Scouting America’s pastime across the globe

Matthew Doppelt is pictured with recruits for the Los Angeles Dodgers. (Photo provided by Doppelt)
Matthew Doppelt is pictured with the 2020 LA Dodgers World Series trophy.

A typical day for Matthew Doppelt (BA, ’11, economics) is hard to come by as assistant director for international scouting for the Los Angeles Dodgers. His home base is in Pheonix, Ariz., where he lives with his wife Anne and 6-month-old daughter Moonie; however, scouting the next MLB star takes him on the road, covering every country where baseball is played outside of the U.S. and Canada.

Describe a typical workday at your current position.
In my role, I am responsible for managing our international amateur scouting process. The Dominican Republic, with a population of 10 million people, has produced 850 major league baseball players in recent history. A small island with an incredible concentration of talent and opportunity is where I travel to most. On any given day scouting in the streets of the Dominican Republic, we may attend several small local academies or cover a large-scale international tournament evaluating hundreds of players to uncover the next star. Every day is a grind, but the potential to discover a prospect or to find value that no other team has identified, drives the passion within our department. The pescado frito, Presidente, and lively debate over players that await at the end of a long day make it all worth it.  

Although baseball remains America’s pastime, the game has become an important sport across the globe. In our 2021 signing class, we signed players to professional contracts from 12 countries and from each continent in the world – except for Antarctica.

How did you land your first job after graduation?
I landed my first job by applying to a variety of financial related entry level jobs. It was early in the fall of my senior year when I was invited for second and third round interviews with PNC Bank. I accepted the position and was able to fully enjoy the remainder of my senior year at UIUC.

Describe your career path from college graduation to your current job.
From high school in the north suburbs of Chicago, to college two hours south, to my first job in downtown Chicago, my initial attempt at a career was traditional. After graduating the training program with PNC Bank, I began to discover that the 9-5 lifestyle wasn’t for me. It was time to take a risk and to go for a career I was passionate about. I left my stable, decent-paying job, and took an internship at a baseball analytics company in Coplay, PA. That internship opened doors into the industry. My interest in the international game, as well as my ability to speak Spanish – which I refined in the College of LAS, graduating with a Spanish minor– led me towards an opportunity to work in the Dominican Republic with the LA Dodgers. I lived there for two years eventually scouting the East Region of the country.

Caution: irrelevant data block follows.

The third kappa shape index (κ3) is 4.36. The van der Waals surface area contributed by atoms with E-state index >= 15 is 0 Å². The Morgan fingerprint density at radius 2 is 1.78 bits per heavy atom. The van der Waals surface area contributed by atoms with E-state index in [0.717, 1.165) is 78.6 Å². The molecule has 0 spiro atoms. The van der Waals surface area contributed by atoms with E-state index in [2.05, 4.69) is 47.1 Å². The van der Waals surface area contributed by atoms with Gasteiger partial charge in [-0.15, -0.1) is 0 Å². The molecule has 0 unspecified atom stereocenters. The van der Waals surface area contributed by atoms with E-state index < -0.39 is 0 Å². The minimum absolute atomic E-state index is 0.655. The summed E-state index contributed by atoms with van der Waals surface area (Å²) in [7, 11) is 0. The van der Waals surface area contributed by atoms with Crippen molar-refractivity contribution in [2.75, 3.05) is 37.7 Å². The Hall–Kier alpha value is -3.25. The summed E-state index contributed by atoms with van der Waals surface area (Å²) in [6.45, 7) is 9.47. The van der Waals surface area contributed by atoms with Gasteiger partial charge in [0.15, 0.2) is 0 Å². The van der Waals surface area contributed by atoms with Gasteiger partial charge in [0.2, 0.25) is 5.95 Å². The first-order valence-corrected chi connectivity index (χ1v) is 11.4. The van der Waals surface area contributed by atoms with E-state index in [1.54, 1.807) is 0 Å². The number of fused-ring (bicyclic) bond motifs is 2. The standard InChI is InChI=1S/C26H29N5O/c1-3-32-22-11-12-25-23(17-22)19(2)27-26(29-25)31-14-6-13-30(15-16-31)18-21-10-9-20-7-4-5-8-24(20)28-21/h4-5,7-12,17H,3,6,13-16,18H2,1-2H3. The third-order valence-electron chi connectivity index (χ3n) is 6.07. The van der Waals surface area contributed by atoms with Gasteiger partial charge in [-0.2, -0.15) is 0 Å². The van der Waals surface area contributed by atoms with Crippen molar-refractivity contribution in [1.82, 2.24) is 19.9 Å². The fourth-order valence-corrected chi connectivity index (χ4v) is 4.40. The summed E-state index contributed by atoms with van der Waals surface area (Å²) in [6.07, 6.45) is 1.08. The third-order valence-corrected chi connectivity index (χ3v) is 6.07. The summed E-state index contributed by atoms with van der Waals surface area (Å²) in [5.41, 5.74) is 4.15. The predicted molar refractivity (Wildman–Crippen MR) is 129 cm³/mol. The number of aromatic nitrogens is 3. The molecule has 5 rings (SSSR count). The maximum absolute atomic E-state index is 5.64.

Developing my ability to recognize talent became my priority, and I was fortunate to earn an opportunity to work within our Domestic Amateur Scouting Department. After two years learning how the draft works, I realized my heart was in international baseball, and I returned to that side of amateur scouting. Along with an incredible team, I have been driving our department to utilize data and advanced evaluation to gain competitive advantages in the international scouting landscape.

How did your major prepare you for your career?
Studying economics provided me with an analytical mindset to logically think through every situation I encounter. That mindset allows me to balance all the variables that impact the potential outcomes of players and positions to have a thorough decision-making process.

What do you like best about your work?
In international scouting, we can impact the lives of those that may not have much opportunity outside of what baseball can provide them. Finding the players that have potential but may have been overlooked by other teams makes the long hours, days, and road trips worth it.

Describe your proudest achievement.
My proudest achievement is our department’s signing of right-handed pitcher Edwin Uceta of the Dominican Republic. He signed in 2016 and made his major league debut for the Dodgers at 23 years old in 2021. Celebrating a World Series Championship in 2020 with the people that helped Edwin get to the Major Leagues and helped me get to where I am today was a special experience.

Editor's note: This LAS@Work profile is part of a series that features College of LAS alumni and their careers. Visit here to read moreAre you an alumnus with an interesting job or career path you'd like to share? Please email us to be considered.

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Kayleigh Rahn